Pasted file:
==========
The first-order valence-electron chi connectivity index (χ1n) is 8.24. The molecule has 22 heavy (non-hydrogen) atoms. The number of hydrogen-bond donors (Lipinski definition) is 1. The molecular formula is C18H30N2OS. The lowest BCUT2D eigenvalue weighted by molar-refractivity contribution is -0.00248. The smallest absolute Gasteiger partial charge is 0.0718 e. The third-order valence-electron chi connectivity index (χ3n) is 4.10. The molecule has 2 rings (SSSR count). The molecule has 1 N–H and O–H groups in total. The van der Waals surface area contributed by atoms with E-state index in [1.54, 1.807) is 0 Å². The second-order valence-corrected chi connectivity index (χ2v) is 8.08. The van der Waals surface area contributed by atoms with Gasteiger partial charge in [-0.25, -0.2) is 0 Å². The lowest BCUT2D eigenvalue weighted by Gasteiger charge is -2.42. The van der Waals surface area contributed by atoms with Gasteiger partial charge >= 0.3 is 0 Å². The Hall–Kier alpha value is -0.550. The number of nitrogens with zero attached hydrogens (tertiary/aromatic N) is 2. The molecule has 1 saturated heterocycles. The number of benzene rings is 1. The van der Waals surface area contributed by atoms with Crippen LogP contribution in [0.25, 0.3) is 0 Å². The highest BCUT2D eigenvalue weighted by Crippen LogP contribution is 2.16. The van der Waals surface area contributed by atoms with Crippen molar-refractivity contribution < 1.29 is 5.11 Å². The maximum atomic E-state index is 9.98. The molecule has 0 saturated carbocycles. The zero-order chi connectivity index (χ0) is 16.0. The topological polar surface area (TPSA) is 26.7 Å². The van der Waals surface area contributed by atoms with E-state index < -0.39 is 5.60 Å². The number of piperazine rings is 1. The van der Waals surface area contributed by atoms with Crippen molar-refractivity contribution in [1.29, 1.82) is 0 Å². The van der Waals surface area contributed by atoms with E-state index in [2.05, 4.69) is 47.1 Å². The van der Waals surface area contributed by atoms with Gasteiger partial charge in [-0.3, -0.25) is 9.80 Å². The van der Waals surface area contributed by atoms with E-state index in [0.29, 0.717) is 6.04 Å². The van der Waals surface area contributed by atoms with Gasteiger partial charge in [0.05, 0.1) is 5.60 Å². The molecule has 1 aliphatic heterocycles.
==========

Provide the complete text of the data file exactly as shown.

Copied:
The first-order valence-electron chi connectivity index (χ1n) is 8.24. The molecule has 22 heavy (non-hydrogen) atoms. The number of hydrogen-bond donors (Lipinski definition) is 1. The molecular formula is C18H30N2OS. The lowest BCUT2D eigenvalue weighted by molar-refractivity contribution is -0.00248. The smallest absolute Gasteiger partial charge is 0.0718 e. The third-order valence-electron chi connectivity index (χ3n) is 4.10. The molecule has 2 rings (SSSR count). The molecule has 1 N–H and O–H groups in total. The van der Waals surface area contributed by atoms with E-state index in [1.54, 1.807) is 0 Å². The second-order valence-corrected chi connectivity index (χ2v) is 8.08. The van der Waals surface area contributed by atoms with Gasteiger partial charge in [-0.25, -0.2) is 0 Å². The lowest BCUT2D eigenvalue weighted by Gasteiger charge is -2.42. The van der Waals surface area contributed by atoms with Gasteiger partial charge >= 0.3 is 0 Å². The Hall–Kier alpha value is -0.550. The number of nitrogens with zero attached hydrogens (tertiary/aromatic N) is 2. The molecule has 1 saturated heterocycles. The number of benzene rings is 1. The van der Waals surface area contributed by atoms with Crippen LogP contribution in [0.25, 0.3) is 0 Å². The highest BCUT2D eigenvalue weighted by Crippen LogP contribution is 2.16. The van der Waals surface area contributed by atoms with Crippen molar-refractivity contribution < 1.29 is 5.11 Å². The maximum atomic E-state index is 9.98. The molecule has 0 saturated carbocycles. The zero-order chi connectivity index (χ0) is 16.0. The topological polar surface area (TPSA) is 26.7 Å². The van der Waals surface area contributed by atoms with E-state index < -0.39 is 5.60 Å². The number of piperazine rings is 1. The van der Waals surface area contributed by atoms with Crippen molar-refractivity contribution in [1.29, 1.82) is 0 Å². The van der Waals surface area contributed by atoms with E-state index in [2.05, 4.69) is 47.1 Å². The van der Waals surface area contributed by atoms with Gasteiger partial charge in [-0.3, -0.25) is 9.80 Å². The van der Waals surface area contributed by atoms with E-state index in [0.29, 0.717) is 6.04 Å². The van der Waals surface area contributed by atoms with Gasteiger partial charge in [0.05, 0.1) is 5.60 Å². The molecule has 1 aliphatic heterocycles.